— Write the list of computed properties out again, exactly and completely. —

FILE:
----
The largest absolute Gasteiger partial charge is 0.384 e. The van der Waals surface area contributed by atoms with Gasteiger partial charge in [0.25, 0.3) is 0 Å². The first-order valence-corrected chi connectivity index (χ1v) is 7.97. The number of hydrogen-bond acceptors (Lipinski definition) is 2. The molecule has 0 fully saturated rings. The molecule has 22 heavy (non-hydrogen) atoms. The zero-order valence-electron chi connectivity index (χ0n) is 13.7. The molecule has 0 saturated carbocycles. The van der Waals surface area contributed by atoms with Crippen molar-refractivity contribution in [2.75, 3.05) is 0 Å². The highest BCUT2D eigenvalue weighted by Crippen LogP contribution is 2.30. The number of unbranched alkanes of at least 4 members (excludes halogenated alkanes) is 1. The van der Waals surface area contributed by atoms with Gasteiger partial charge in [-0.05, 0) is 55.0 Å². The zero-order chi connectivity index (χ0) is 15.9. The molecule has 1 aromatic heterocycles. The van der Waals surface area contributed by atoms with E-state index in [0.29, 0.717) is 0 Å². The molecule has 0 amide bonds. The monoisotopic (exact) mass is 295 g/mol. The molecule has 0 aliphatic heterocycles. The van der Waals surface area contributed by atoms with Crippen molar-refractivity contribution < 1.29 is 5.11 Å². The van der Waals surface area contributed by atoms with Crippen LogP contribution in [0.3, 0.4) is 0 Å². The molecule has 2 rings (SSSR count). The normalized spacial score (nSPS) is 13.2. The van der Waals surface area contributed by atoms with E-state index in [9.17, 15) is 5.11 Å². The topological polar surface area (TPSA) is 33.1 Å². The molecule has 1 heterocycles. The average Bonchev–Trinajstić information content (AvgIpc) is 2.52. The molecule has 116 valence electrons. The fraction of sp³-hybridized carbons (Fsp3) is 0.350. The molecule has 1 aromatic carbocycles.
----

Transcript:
The largest absolute Gasteiger partial charge is 0.384 e. The van der Waals surface area contributed by atoms with Gasteiger partial charge in [0.25, 0.3) is 0 Å². The first-order valence-corrected chi connectivity index (χ1v) is 7.97. The number of hydrogen-bond acceptors (Lipinski definition) is 2. The molecule has 0 fully saturated rings. The molecule has 22 heavy (non-hydrogen) atoms. The zero-order valence-electron chi connectivity index (χ0n) is 13.7. The molecule has 0 saturated carbocycles. The van der Waals surface area contributed by atoms with Crippen molar-refractivity contribution in [2.75, 3.05) is 0 Å². The highest BCUT2D eigenvalue weighted by Crippen LogP contribution is 2.30. The number of unbranched alkanes of at least 4 members (excludes halogenated alkanes) is 1. The van der Waals surface area contributed by atoms with Gasteiger partial charge in [-0.05, 0) is 55.0 Å². The zero-order chi connectivity index (χ0) is 15.9. The molecule has 1 aromatic heterocycles. The van der Waals surface area contributed by atoms with E-state index in [0.29, 0.717) is 0 Å². The molecule has 0 amide bonds. The monoisotopic (exact) mass is 295 g/mol. The molecule has 0 aliphatic heterocycles. The van der Waals surface area contributed by atoms with Crippen molar-refractivity contribution < 1.29 is 5.11 Å². The van der Waals surface area contributed by atoms with Crippen LogP contribution in [0.3, 0.4) is 0 Å². The molecule has 2 rings (SSSR count). The normalized spacial score (nSPS) is 13.2. The van der Waals surface area contributed by atoms with E-state index in [9.17, 15) is 5.11 Å². The topological polar surface area (TPSA) is 33.1 Å². The molecule has 1 heterocycles. The average Bonchev–Trinajstić information content (AvgIpc) is 2.52. The molecule has 116 valence electrons. The fraction of sp³-hybridized carbons (Fsp3) is 0.350. The molecule has 1 aromatic carbocycles.